I am about to do something that is as Canadian as the pure maple syrup drenching my pancakes. My skates are coming out of hibernation, the same pair of skates that have been hanging on a nail in my basement for years accumulating dust and cobwebs. To my recollection, I have used them only once before to perform a single lap around the Benson Centre arena while holding on shamefully to the rink boards the entire time. So why now? There are two reasons really: The first is curiosity to explore the ice trails in the woods that have become so popular in the last few years; The second is the fact that Countryside Adventures in Moosecreek have adult size “skating aids” which provide the means to make it happen.
I am glad we are a small group today because there will be fewer witnesses to my glorious debut and possible finale as an ice queen. It’s not so much the embarrassment of being seen crawling around on the frozen ground that has been holding me back, but the fear of injury. Let’s face it, ice is not fluffy white snow and when you fall, it hurts. Also, for the same reason I don’t wear stilettos, I don’t fancy blades on my feet. Both seem like intimidating weapons that can amount to no good.
Inside the cabin, feeling slightly on edge, I lace-up my old-fashion figure skates preparing myself for the ultimate Canadian experience. I eventually emerge on wobbly legs making my way down the stairs slowly towards the walker-like contraption, hoping it will do its job of keeping me upright. A modest audience consisting of my husband wielding a camera and a friend warming herself by the fire pit are there to encourage my efforts.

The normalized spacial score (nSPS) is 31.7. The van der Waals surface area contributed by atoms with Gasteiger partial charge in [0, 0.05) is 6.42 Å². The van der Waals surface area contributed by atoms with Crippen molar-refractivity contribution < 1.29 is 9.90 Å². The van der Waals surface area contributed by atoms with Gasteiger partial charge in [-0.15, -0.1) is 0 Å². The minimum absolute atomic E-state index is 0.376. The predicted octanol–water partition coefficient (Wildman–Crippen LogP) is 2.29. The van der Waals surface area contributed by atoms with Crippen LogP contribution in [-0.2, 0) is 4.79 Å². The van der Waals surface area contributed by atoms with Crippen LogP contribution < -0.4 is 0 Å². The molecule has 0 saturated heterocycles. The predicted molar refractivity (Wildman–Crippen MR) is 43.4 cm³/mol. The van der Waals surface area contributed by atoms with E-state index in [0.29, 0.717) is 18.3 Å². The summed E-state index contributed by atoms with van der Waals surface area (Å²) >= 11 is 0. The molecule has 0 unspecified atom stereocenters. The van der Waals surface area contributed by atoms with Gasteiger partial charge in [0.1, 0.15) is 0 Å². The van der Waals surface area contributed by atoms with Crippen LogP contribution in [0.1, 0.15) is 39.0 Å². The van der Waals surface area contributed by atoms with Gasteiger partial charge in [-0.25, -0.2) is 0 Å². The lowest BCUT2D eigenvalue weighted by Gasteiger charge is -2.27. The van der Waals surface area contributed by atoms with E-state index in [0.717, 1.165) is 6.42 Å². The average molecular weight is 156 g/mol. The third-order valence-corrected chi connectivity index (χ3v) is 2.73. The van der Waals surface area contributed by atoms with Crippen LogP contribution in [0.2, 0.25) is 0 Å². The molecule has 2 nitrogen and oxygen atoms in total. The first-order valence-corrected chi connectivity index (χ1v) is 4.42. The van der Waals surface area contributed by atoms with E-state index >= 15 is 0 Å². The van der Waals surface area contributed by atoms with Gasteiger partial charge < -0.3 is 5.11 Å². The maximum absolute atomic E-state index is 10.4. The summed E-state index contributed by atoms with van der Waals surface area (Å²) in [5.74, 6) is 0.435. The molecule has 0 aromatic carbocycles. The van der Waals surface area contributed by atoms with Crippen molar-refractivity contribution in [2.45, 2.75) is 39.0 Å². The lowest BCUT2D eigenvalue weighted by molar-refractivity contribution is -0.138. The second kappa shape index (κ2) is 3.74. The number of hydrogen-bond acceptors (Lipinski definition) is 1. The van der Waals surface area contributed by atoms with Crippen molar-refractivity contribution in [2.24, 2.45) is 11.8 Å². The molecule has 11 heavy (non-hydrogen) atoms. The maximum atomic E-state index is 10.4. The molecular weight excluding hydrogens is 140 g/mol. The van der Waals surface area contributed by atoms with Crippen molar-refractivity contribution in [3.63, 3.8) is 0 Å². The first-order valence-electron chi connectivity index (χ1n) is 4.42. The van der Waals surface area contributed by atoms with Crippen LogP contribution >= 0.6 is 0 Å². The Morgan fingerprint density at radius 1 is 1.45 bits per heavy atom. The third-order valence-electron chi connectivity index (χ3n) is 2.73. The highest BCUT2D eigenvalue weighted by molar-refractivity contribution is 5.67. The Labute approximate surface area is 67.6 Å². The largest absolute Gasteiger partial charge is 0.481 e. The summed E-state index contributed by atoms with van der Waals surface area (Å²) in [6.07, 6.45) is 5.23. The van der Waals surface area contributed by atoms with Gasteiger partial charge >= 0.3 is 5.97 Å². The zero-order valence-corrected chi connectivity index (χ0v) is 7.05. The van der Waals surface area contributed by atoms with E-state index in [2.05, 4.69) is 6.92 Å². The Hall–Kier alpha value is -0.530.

My first reaction is one of surprise as I start to glide much faster than I expected. This is apparently due to a slight decline in the path itself. I circle around a few times to test my stability and feel good enough to proceed. Although my movements are far from smooth and rhythmic, I feel the fear melting away. Now I can appreciate my surroundings. I love how the ribbon-shaped trail winds its way through the trees, the pristine landscape calming me as I glide along with care. Memories of my childhood resurface as I recall my father spending countless hours flooding our backyard rink at night. Alas, my brother and I never really took to it. Dad may not have made skaters out of us, but his effort and dedication were appreciated more than he will ever know.
Push and glide, push and glide…The skating aid has helped to enhance my venture into frozen territory by greatly reducing my fear of falling but I am tiring quickly from the foreign footwork. I take the short loop back to the starting point. I am feeling proud to have risen to the occasion and perhaps even a little bit more Canadian. I think there might even be a next time.
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